I'm 22% into the 10 games, 10 times, challenge and I thought I should post an update, because I think the experience has already been worthwhile.
What I am finding, and it confirms what I think most of us already know, that multiple plays of a game help reinforce knowledge of the rules, help us learn and improve strategy and tactics, and help us decide how we really feel about a game beyond the first impressions.
By way of example:
One of the games on my list, Urbion, is a solitaire card game that offers both a basic game, and several advanced options, all within one box.
I had thought when I started that I would focus on getting into those advanced options, since I had already played the basic game a number of times.
However, I found on the first game after I officially declared the challenge for myself (and game here means gaming session. I can play multiple games of Urbion in an hour, but I only count that as 1 for the sake of the challenge) that I not only needed a complete rules refresher, but that I had been doing a few things incorrectly the first 5 games which I had credited myself.
It wasn't until the 7th game that I finally won playing the basic rules.
The game was harder to win than I thought it might be, but, with repeated play, I had developed some strategies that seemed to work, and i was seeing things I could do each game turn that I couldn't see in those earlier games.
About 2 weeks passed between the 8th and 9th session, and so I decided to stick with the basic game. Lo and behold, I remembered the rules! I didn't win mind you, but I played well enough to feel like it was time to try the first of the advanced options.
In the 10th game, I tried the first of the advanced options.
They add a fair degree of difficulty and the first option alone includes many possible choices. I greatly underestimated the depth of this game in the sense that I thought I'd explore the all of the advanced rules, or at least many, in 10 games.
This was a pleasant surprise and I see that I will get many more hours of enjoyment from this game. So, despite having completed the challenge for Urbion, I will continue playing it.
Well, all is not rainbows and unicorns in the realm of Ol' Tabletop:
I have played 7 games now of Nuts! Final Version, and all of these games have been infantry only. I have yet to touch the vehicle rules, nor have I tried the Chocolate & Cigarettes rules.
Whenever I played Nuts! 2.0, I was always looking up something or other, and that was the case when I started playing Final Version. However, by game 5, except for the non-player "ai" and the reinforcements table, I needed to only refer to a chart once in awhile; repeated play has its merits.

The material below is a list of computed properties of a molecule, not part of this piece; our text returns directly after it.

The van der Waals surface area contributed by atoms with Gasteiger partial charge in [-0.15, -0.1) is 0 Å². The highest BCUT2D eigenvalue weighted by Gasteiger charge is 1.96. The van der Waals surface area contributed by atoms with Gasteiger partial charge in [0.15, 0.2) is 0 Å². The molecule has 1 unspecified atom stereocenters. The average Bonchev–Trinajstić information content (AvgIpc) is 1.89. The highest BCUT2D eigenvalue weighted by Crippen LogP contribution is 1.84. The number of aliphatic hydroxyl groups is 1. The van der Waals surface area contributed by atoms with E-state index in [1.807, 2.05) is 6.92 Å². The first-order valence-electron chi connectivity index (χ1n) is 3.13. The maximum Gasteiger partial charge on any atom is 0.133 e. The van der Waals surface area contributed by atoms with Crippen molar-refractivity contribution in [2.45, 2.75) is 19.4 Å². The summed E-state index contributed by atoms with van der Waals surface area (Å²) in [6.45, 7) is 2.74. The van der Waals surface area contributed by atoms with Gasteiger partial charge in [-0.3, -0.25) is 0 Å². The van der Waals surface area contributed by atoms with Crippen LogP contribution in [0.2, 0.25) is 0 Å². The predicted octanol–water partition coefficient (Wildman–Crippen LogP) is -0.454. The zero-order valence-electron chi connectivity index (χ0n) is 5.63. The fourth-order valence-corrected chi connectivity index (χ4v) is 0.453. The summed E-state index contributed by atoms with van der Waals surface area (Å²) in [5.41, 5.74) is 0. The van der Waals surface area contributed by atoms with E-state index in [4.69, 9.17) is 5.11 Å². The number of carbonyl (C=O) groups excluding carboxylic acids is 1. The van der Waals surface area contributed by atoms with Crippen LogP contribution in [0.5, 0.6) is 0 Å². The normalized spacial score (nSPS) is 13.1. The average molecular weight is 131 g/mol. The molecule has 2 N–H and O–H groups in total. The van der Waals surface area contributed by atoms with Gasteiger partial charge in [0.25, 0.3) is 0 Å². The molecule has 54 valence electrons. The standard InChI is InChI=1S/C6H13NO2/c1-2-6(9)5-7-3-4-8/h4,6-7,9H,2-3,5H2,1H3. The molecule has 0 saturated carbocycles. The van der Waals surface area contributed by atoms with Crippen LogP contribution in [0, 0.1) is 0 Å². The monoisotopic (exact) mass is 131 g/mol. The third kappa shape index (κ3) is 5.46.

By the time I finished the 6th game (which was the first mission I completed successfully), I was feeling dissatisfied and started to consider whether or not I should cut my losses and pick a different game to play ten times.
Another benefit of repeated play: This is a game that at first i was quite happy with but something about the game, after several plays had soured that - having the experience of playing multiple games of Nuts! meant I had data to mine to find the source of my dissatisfaction.
What I found was, it's not the rules generally, but that I don't really like the "ai" for the non-player side.
This isn't to say the tables controlling the non-player side aren't well done (I lost to it 5 times in a row after all), but that the dice rolling each turn for tactics doesn't suit me - even though it provides a result, it still requires interpretation and I have to wonder then, why roll each turn at all?
What's more, with Nuts!, and the THW reaction system in general, I don't think a non-player decision table is necessary.
All you need is to know the enemy's mission and maybe their general posture (aggressive, cautious, or somewhere in the middle). That should be enough - because the rest of the rules will take control away from you, making sure that, even if you try to make the enemy do something stupid, you'll probably fail because they'll duck back to cover.
Finally, the provided NP rules and the reaction tables themselves, don't provide an easy way to determine when or if the NP enemy will surrender or fall back.
Rather than throw the baby out with the bath water, I dropped the built-in NP tactics rules (although i kept the rules for moving PEFs as I like those) and used a much simpler system of my own for game 7.
The result was a more enjoyable game (I'll post a write-up tomorrow).
Regardless, after 7 games I don't know if Nuts! is going to be the go-to game for me at this scale of battle - which, even when it starts with a single squad, ends up being around a platoon on at least one side, if not both. It's too many individual reactions and resulting statuses that have to be indicated (even if you roll once for the group, it applies to each individual - your rep 3 Private is going to react differently than your rep 5 Corporal).
Iron Ivan's Disposable Heroes/Coffin For Seven Brothers or my own Featherstone's Nuts! (which I continue to tweak) are probably more likely to scratch the squad to platoon game for me, although they should each be subjected to a similar 10 game experience, to be sure.
I have 3 games left in the challenge for Nuts! and I have decided these will all explore the Chocolate & Cigarettes rules.
This is something new between 2.0 and 3.0. At 3-5 figures, this is the scale of game at which I think THW rules shine - CR3:FV is always a blast to play with just a handful of figures, and I'm looking forward to seeing how the additional role-playing elements add to the game.